The Saddlers Company of Newcastle upon Tyne
A saddle is a supportive structure for a rider or other load, fastened to an animal's back by a girth. The most common type is the equestrian saddle designed for a horse, but specialized saddles have been created for camels and other creatures. The earliest saddles were simple pads attached with a surcingle seen by 800 BC, with the saddle tree coming into use circa 200 BC, and paired stirrups by 322 A.D. Saddles in the styles seen today date back to the 18th and 19th centuries. Today, modern saddle comes in a wide variety of styles, each designed for a specific equestrian discipline, and require careful fit to both the rider and the horse. Proper saddle care can extend the useful life of a saddle, often for decades.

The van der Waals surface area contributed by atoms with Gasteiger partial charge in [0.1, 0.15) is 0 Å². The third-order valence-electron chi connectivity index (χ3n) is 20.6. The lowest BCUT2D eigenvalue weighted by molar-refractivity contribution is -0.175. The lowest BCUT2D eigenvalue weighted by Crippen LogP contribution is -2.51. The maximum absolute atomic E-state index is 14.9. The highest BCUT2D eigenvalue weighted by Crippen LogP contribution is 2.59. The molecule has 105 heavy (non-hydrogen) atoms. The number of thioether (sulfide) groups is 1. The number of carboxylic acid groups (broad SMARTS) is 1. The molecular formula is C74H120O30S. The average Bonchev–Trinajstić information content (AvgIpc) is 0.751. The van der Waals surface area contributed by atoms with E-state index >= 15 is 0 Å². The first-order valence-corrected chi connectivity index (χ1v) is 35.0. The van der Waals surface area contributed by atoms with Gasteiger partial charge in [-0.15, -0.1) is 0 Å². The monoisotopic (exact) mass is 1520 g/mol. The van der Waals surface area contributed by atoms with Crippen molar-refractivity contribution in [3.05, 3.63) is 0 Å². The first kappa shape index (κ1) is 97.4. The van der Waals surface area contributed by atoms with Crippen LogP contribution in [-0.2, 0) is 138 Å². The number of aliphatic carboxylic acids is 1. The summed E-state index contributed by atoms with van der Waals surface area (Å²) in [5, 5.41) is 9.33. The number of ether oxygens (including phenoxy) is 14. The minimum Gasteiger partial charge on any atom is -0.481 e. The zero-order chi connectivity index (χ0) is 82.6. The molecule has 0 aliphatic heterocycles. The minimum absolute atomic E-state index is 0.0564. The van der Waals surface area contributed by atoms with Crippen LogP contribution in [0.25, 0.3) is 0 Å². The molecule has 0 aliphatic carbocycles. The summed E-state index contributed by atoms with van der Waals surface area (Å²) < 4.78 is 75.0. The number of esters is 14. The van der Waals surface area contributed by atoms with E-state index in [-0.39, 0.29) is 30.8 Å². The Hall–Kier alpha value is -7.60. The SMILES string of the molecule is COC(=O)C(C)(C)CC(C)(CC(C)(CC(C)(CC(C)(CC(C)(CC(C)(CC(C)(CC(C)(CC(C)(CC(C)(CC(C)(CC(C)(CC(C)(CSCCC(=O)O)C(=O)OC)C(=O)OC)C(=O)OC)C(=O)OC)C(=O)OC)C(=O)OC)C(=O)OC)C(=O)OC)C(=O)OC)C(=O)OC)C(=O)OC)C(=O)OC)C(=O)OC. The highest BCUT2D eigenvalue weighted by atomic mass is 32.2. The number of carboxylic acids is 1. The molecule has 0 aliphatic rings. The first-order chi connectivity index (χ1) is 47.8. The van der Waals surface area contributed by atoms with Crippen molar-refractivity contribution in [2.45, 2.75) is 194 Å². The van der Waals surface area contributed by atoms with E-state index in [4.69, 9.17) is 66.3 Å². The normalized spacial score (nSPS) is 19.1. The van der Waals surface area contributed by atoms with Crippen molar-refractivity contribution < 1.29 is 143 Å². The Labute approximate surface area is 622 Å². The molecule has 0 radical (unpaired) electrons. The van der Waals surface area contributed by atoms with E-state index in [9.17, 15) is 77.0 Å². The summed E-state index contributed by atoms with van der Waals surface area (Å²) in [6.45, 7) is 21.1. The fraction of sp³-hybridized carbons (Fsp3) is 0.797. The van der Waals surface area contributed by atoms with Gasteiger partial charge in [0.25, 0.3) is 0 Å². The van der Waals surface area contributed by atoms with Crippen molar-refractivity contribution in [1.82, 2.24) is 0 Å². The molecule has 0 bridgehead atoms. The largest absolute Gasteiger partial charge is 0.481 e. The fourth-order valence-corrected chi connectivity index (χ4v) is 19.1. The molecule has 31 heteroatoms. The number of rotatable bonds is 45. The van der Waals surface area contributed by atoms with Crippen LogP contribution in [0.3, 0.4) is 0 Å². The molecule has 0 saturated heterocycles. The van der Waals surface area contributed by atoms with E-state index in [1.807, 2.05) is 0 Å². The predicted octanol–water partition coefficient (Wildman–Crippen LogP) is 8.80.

From: 'Wikipedia: Saddle'
Saddlers in Newcastle
The oldest ordinary of this society, is dated March 6th 1459. It enjoins them to go in procession, in a livery, at the feast of Corpus Christi, and perform their play at their own cost; and that each brother should be at the procession when his hour was assigned, under pain of forty-pence. That no Scotsman born should be taken apprentice, or suffered to work within the town, under a penalty of 20s.
It further ordered, that no apprentice should be taken under a term of seven years, on pain of 6s. 8d.; enjoying civil behaviour to each other at their meetings, the observation of holidays, &c. Another record of the society is dated February 4th 1532.
In November 22nd 1694, bought a silver tankard; to be lent to brothers at marriages, christenings, and funerals.
In 1708, No brother shall take an apprentice till his former apprentice has served 6 years of his term of 9 years. Apprentices that married, or 'happened to get an illegitimate child' were find £5.